We reverse engineered parts of the Xiongmai firmware and found that the cloud ID is derived from the device’s MAC address. The MAC address is not a good source of randomness. It has a well-defined structure: a 3-byte OUI (organizationally unique identifier of the vendor) + 3-byte NIC ID (Interface ID). Xiongmai uses a few different OUIs and assigns interface IDs in ascending order. Further details can be found in our technical security advisory. This makes it easy for attackers to enumerate potential MACs/cloud IDs … and find valid ones. E.g. by trying the cloud ID for MAC  001210FF0000, 001210FF0001, 001210FF0002 and so on.

 

and they estimate that there are a bunch of devices using xiongmai hardware

  • Hop server location China: 5,438,000 online devices
  • Hop server location Germany: 1,319,000 online devices
  • Hop server location USA: 742,000 online devices
  • Hop server location Singapore: 697,000 online devices
  • Hop server location Japan: 577,000 online devices
  • Hop server location Turkey: 189,000 online devices

further funny:

Quote

MAC OUIs are assigned by the IEEE. Registering an OUI costs money ($2,820). Interestingly Xiongmai does not own a single OUI, but instead just appropriates the OUIs of other companies.

 

If you now look into this list:

Quote

001210 WideRay Corp

001211 Protechna Herbst GmbH & Co. KG

001212 PLUS Corporation

001213 Metrohm AG

001214 Koenig & Bauer AG

001215 iStor Networks, Inc.

001216 ICP Internet Communication Payment AG

001217 Cisco-Linksys, LLC

001218 ARUZE Corporation

003E0B Not assigned

is seems they've a preference for German sounding companies (except Metrohm, they're Swiss-based and they do in analytical chemistry) or they were just lazy cause the numbers are ascending from 1210 to 1218... :lol:

 

Lessons learned: every crap accessible from outside of your network should be bought by a trusted resource. Whereas 'trusted' for 'cloud cameras' IMO seems to be not possible. The only reason I still use RPis is to get a 'security camera' which can be 'more or less' trusted (e.g. replace default pi user, manage it over SSH keys and send the pictures encrypted to a dump 'free cloud storage provider' encrypted locally when I have a look at them - sounds insane but I think they don't need my pictures for their algorithms.. :D ).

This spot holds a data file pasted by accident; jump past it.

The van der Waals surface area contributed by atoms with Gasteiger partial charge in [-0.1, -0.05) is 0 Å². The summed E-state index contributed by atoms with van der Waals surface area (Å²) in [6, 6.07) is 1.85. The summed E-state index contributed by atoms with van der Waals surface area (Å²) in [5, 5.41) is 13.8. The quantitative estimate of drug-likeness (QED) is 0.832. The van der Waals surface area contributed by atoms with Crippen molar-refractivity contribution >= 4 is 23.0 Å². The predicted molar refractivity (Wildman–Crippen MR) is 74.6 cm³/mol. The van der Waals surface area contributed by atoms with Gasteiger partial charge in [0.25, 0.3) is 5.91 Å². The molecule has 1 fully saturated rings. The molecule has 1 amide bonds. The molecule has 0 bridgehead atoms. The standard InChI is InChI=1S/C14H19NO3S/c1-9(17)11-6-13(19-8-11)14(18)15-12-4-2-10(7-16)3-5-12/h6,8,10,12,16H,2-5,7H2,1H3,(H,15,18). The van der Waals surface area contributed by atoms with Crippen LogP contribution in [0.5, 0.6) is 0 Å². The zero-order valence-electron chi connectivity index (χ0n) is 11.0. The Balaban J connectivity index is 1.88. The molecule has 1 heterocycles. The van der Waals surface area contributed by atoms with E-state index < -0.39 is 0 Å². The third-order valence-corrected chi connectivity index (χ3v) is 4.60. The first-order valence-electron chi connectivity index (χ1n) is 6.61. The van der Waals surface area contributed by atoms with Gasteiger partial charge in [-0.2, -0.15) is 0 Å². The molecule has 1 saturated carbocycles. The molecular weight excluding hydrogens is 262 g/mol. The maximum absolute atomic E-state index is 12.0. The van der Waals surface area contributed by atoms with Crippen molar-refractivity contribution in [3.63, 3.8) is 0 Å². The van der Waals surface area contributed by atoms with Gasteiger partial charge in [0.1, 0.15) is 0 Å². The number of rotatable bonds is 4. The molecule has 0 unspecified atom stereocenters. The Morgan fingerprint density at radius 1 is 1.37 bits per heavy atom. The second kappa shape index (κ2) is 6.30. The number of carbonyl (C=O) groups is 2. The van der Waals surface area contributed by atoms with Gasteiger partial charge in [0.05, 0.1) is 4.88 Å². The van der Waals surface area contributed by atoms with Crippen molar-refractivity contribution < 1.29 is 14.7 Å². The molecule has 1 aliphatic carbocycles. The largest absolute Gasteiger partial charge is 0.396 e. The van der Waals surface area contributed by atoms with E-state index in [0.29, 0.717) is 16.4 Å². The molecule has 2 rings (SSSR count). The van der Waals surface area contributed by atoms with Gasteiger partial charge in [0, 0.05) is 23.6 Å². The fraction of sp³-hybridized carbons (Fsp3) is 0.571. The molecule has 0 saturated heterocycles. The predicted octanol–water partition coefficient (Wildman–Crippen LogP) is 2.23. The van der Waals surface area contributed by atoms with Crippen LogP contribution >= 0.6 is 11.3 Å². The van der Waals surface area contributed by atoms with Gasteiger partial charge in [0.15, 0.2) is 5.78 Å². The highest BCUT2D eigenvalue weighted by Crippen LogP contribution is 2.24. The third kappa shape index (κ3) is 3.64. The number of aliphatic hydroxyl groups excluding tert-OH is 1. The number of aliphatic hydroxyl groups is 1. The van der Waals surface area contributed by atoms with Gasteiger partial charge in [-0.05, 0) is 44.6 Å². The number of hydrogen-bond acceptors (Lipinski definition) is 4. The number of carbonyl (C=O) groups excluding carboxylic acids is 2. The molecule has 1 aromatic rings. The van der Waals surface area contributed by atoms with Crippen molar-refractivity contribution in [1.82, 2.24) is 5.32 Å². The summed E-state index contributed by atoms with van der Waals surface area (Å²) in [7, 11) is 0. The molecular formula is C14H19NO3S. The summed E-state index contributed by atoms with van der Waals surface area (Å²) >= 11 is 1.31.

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9 hours ago, chwe said:

sub-buzz-5714-1495010070-1.jpg?downsize=

https://www.sec-consult.com/en/blog/2018/10/millions-of-xiongmai-video-surveillance-devices-can-be-hacked-via-cloud-feature-xmeye-p2p-cloud/

 

Todays funny one: Crappy camera with crappy cloud. You probably don't even know that your *IoT camera toy* is from xiongmai cause those are sold under various names... Due to 'sane security settings' your default credentials for the camera is:

Admin/no password, and even you set a password there's a 'hidden account'  with NAME/PW

 

Weren't these 'things' also part of the mirai (and derivate botnets)?

 

Folks were always concerned a bit on the end devices, but that cloud is a pretty sweet target for folks....

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After all those bad news.. It's time again to show a nice one. :) 

https://solar.lowtechmagazine.com

They host their blog now on an olimex lime2 with Armbian and a solar cell. Besides switching to a static website they also used dithering to reduce the image size (and a nice retro look for those who like it).  I really appreciate that they provide a detailed article with the technical details as well:

https://homebrewserver.club/low-tech-website-howto.html

with how to's and a bunch (or everything?) of scripts open-sourced. For me it looks like a well crafted setup. But I'm neither a EE nor @tkaiser (for the OS related reduction of power consumption) to give a proper statement. But they're open for improvements, so let them know if you spot something. :) 

 

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one for the Americans here (unfortunately the article is in German):

https://www.heise.de/newsticker/meldung/Genetikdatenbanken-erlauben-bald-Identifizierung-fast-aller-weissen-US-Amerikaner-4193094.html

but based (partly) an a science article:

https://www.sciencemag.org/news/2018/10/we-will-find-you-dna-search-used-nab-golden-state-killer-can-home-about-60-white

 

Do you guys really think upload your DNA profile to a 'unknown' DNA database is a good idea? Really? 

Quote

Research

We may use your data in our own research, to develop or improve applications.

Quote

Updates to This Policy

We may update the GEDmatch.Com Terms of Service and Privacy Policy at any time. We will inform you of updates by emailing you at the email address you have provided to GEDmatch, and/or by posting an announcement on the Site. You agree to review the updated terms and policy, and by continuing to use the Site after we have emailed you or posted a notice on the Site about the update, you accept the changes to the GEDmatch.Com Terms of Service and Privacy Policy.